6. Give extra water
Spring flowering usually tapers down as summer heat picks up, but you can keep the plants going a bit longer by giving them extra water. You will notice your plants wilting in the afternoon and then getting revived during the night. The repeated wilting shortens the lifespan of the plants, and they hurry onto the next phase, i.e. making seeds. That would practically put an end to the flower show. Increasing soil moisture and spraying the plants with water, especially in the afternoon, raises humidity and cools down the atmosphere.
7. Provide shade when necessary
Temperatures in the shade remain a few degrees lower than that of fully exposed areas. Providing shade can sometimes keep the plants blooming for a few weeks more. Shade screens can do it very efficiently, but they may mar the aesthetics of your garden.
A better alternative would be planting summer and fall flowering plants closer to the spring flowers. They will grow tall enough to provide some shade by the time it gets too warm for the spring plants. Similarly, summer-flowering plants can be protected from frosty, desiccating winds by cold-hardy plants around them.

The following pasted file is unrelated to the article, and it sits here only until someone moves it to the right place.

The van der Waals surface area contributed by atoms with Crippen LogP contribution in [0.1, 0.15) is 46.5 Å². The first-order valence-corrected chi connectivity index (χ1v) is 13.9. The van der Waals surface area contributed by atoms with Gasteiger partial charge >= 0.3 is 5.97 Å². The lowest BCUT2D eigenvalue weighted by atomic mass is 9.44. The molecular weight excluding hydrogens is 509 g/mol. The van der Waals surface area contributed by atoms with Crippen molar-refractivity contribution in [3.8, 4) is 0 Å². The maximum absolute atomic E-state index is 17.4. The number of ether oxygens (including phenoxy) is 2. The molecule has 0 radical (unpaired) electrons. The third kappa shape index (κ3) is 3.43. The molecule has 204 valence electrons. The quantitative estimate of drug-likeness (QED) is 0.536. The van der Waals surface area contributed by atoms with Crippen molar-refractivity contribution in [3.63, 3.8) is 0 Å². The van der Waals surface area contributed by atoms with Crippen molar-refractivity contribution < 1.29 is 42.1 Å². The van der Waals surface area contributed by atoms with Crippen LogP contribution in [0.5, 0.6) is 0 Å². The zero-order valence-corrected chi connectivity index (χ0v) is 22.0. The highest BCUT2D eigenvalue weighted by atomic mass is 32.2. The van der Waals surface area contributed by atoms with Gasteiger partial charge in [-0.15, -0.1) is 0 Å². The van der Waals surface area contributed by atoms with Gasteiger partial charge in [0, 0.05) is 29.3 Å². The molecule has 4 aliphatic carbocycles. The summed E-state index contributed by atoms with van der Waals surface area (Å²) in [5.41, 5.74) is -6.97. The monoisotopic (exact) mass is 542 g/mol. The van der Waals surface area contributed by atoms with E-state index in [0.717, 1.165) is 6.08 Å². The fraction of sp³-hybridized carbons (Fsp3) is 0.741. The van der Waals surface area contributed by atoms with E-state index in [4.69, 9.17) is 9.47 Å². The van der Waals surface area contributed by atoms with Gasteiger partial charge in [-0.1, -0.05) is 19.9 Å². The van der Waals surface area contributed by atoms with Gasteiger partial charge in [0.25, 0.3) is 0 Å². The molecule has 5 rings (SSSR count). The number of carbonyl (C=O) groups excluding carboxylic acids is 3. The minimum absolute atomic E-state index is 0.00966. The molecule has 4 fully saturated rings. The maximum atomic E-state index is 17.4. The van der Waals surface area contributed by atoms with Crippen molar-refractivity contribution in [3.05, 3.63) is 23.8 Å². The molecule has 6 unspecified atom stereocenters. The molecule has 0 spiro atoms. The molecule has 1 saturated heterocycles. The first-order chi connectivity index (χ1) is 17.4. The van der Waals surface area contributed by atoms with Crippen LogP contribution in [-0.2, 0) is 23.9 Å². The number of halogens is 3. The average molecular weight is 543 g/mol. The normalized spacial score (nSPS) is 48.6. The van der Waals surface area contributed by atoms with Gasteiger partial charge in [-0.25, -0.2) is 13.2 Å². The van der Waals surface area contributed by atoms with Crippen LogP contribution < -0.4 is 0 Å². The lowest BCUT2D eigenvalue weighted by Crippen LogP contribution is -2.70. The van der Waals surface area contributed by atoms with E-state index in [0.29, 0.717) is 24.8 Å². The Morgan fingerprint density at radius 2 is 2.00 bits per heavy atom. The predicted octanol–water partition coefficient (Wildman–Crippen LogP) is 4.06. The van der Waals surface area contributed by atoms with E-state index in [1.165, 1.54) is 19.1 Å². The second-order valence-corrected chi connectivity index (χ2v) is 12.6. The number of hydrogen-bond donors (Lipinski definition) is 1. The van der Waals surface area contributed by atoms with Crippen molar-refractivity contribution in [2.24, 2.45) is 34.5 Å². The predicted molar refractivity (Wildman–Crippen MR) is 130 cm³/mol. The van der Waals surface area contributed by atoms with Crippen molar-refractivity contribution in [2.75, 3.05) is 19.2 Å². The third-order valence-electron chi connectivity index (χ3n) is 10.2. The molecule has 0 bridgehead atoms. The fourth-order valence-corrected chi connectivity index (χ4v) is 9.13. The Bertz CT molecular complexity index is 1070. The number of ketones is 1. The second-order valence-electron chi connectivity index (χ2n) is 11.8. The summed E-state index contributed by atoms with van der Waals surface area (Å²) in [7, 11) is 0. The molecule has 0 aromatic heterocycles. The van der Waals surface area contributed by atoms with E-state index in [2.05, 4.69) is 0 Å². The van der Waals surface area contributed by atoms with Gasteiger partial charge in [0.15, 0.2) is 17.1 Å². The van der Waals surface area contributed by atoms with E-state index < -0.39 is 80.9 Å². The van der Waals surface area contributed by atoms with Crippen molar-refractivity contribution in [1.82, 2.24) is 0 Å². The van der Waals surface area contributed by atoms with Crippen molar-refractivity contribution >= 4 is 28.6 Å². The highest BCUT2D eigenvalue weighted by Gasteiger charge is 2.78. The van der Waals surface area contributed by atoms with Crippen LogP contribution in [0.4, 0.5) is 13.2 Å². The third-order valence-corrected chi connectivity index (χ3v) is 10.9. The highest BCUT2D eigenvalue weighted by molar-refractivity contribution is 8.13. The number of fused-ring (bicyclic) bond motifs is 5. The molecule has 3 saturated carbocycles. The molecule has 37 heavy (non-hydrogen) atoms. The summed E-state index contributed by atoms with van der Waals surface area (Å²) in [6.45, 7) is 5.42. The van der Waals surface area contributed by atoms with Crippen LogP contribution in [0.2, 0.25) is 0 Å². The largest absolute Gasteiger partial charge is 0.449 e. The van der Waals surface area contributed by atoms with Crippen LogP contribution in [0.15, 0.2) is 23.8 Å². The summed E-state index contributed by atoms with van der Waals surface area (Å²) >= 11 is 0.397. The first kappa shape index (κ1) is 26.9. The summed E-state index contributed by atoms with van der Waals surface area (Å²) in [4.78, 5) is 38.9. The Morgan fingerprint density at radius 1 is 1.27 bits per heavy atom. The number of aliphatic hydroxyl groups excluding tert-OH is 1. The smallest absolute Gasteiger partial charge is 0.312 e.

8. Mulch around the plants
Mulch acts as an insulator. It keeps the soil cooler by a few degrees when the temperature rises in spring, and helps retain soil warmth for a little longer in fall. Before spring flowering annuals and perennials starts showing heat stress, apply a thick layer of mulcharound them. With extra watering and some amount of shade, you might be able to extend the flowering season for a few more weeks.
For summer flowers, warm soil beneath dark colored mulches may help them hold out a bit longer. Stone and rock mulches are especially good at absorbing the sun’s heat during the day and releasing them in the night. When you grow tropical perennials as annuals, a little bit of extra warmth can make a big difference.